AHA water stations and mile markers reminded us that we were doing it for the best cause ever: The people we love and the people of the past that have been lost due to heart disease. It's a safe bet that if you don't know someone directly affected by heart disease, you will eventually. The American Heart Association organizes these fundraisers and walks every year across the world to gather donations and raise awareness so that one day, we may be able to conquer this silent killer. With their donations, they're able to participate in research for preventative treatment, provide education to children to avoid obesity and fund medical research that could one day breakthrough and save lives.

All in all it was a wonderful experience, one that I'll definitely be sure to be a part of next year.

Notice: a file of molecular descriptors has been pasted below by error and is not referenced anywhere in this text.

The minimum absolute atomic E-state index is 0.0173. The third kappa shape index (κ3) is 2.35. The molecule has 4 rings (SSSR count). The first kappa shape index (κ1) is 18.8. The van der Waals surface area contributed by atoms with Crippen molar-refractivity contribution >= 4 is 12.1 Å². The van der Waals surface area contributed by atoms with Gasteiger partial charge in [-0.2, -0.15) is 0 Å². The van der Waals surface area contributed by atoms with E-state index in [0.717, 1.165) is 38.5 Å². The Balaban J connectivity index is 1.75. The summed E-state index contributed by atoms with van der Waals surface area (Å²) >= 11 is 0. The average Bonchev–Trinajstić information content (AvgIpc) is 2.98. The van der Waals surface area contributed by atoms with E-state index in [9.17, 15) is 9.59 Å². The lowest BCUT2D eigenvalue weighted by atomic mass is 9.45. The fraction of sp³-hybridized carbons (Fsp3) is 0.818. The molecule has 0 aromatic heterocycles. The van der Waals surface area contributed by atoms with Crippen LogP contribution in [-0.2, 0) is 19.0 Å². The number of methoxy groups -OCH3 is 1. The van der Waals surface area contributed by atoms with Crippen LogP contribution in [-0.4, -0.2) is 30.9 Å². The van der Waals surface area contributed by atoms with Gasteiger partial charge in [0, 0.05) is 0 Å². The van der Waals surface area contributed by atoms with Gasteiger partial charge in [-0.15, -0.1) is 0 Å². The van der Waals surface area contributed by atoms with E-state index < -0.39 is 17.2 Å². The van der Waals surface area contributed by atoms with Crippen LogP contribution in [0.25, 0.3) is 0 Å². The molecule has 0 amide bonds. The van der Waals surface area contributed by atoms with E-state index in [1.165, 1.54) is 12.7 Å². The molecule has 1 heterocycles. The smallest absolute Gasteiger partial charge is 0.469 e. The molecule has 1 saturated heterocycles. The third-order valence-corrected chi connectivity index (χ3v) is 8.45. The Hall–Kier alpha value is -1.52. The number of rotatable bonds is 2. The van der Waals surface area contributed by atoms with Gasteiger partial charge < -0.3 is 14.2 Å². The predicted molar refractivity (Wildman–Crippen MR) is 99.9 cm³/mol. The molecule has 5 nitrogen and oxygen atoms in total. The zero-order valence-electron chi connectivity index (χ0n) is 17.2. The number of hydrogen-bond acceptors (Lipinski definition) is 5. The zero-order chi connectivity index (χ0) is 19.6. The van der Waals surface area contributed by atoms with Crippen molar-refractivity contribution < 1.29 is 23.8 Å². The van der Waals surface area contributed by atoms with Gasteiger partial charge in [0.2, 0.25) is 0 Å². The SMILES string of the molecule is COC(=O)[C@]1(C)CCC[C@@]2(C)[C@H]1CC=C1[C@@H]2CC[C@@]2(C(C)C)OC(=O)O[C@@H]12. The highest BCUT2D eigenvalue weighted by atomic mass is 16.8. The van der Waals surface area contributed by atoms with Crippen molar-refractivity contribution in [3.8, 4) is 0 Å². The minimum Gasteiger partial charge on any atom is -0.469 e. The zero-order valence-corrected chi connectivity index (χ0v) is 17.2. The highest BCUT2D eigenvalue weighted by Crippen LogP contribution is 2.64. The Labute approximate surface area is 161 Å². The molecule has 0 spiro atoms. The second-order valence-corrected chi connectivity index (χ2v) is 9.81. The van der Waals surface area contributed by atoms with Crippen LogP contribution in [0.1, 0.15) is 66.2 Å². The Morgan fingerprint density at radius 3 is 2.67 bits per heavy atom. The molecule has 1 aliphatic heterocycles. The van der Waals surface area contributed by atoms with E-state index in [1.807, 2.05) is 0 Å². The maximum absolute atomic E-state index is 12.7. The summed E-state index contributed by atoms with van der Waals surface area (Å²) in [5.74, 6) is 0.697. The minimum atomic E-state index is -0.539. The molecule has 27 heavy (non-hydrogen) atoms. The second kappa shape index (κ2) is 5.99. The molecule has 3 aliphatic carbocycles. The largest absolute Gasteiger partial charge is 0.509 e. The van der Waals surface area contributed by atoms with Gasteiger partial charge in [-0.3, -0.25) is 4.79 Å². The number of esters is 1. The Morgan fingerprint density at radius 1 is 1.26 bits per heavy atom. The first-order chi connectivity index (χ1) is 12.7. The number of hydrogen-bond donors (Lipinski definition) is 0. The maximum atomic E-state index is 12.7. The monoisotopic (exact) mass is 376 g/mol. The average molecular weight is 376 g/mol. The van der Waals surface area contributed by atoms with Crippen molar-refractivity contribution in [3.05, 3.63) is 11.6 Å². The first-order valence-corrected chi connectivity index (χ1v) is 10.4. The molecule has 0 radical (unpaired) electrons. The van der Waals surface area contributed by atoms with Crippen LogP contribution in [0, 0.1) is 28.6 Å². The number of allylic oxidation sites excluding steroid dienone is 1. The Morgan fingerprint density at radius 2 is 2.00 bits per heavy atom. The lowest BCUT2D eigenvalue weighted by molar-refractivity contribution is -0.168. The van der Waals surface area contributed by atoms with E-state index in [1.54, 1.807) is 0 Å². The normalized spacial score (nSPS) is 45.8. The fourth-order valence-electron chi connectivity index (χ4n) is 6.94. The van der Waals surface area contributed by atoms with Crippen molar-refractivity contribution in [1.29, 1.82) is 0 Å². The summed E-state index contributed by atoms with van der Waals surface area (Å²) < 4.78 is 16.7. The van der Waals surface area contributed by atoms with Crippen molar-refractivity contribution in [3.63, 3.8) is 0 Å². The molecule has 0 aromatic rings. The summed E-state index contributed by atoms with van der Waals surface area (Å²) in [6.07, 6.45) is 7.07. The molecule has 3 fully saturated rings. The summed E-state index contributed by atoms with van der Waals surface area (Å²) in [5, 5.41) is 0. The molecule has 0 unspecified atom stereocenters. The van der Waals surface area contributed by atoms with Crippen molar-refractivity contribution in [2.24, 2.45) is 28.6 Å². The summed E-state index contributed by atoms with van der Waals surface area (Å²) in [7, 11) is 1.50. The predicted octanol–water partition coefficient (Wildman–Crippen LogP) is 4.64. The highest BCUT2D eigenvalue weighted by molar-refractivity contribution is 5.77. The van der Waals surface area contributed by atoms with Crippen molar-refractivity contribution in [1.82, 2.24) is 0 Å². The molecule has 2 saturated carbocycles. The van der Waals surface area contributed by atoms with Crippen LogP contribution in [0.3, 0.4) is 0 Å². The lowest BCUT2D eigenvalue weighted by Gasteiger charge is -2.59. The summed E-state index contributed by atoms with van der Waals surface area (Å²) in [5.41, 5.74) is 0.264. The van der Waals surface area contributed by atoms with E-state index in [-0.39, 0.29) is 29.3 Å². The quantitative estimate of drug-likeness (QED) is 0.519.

-Cassandra

SoftLayer Heart Walk

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November 19, 2012

How It's Made (and Won): The Server Challenge II

Every year, we attend more than fifty trade shows and conferences around the world. We want to spread the word about SoftLayer and connect with each conference's technical audience (also known as future SoftLayer customers). That goal is pretty straightforward on paper, but when it comes to executing on it, we're faced with the same challenge as all of our fellow exhibitors: How do we get our target audience to the our booth?